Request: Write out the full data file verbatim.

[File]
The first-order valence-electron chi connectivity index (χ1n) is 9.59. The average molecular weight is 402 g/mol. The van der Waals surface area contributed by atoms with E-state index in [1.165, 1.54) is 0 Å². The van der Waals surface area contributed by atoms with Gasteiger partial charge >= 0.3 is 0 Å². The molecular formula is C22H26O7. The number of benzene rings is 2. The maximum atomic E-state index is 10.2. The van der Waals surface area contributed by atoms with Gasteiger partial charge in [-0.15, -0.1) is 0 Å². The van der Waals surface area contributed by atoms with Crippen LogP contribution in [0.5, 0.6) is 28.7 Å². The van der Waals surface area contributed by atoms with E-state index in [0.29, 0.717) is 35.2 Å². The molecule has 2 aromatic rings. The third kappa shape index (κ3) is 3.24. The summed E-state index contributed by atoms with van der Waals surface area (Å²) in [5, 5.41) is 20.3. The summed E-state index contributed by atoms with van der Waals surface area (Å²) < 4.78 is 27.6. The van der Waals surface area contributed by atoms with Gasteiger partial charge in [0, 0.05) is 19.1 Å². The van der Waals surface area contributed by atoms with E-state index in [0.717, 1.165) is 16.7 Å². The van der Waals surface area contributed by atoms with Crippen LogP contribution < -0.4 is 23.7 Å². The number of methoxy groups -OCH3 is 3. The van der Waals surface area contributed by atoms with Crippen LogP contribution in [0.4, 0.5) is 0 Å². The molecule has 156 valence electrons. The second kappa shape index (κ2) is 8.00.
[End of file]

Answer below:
The first-order valence-electron chi connectivity index (χ1n) is 9.59. The average molecular weight is 402 g/mol. The van der Waals surface area contributed by atoms with E-state index in [1.165, 1.54) is 0 Å². The van der Waals surface area contributed by atoms with Gasteiger partial charge >= 0.3 is 0 Å². The molecular formula is C22H26O7. The number of benzene rings is 2. The maximum atomic E-state index is 10.2. The van der Waals surface area contributed by atoms with Gasteiger partial charge in [-0.15, -0.1) is 0 Å². The van der Waals surface area contributed by atoms with Crippen LogP contribution in [0.5, 0.6) is 28.7 Å². The van der Waals surface area contributed by atoms with E-state index in [0.29, 0.717) is 35.2 Å². The molecule has 2 aromatic rings. The third kappa shape index (κ3) is 3.24. The summed E-state index contributed by atoms with van der Waals surface area (Å²) in [5, 5.41) is 20.3. The summed E-state index contributed by atoms with van der Waals surface area (Å²) < 4.78 is 27.6. The van der Waals surface area contributed by atoms with Gasteiger partial charge in [0, 0.05) is 19.1 Å². The van der Waals surface area contributed by atoms with E-state index in [0.717, 1.165) is 16.7 Å². The van der Waals surface area contributed by atoms with Crippen LogP contribution < -0.4 is 23.7 Å². The number of methoxy groups -OCH3 is 3. The van der Waals surface area contributed by atoms with Crippen LogP contribution in [0.4, 0.5) is 0 Å². The molecule has 156 valence electrons. The second kappa shape index (κ2) is 8.00.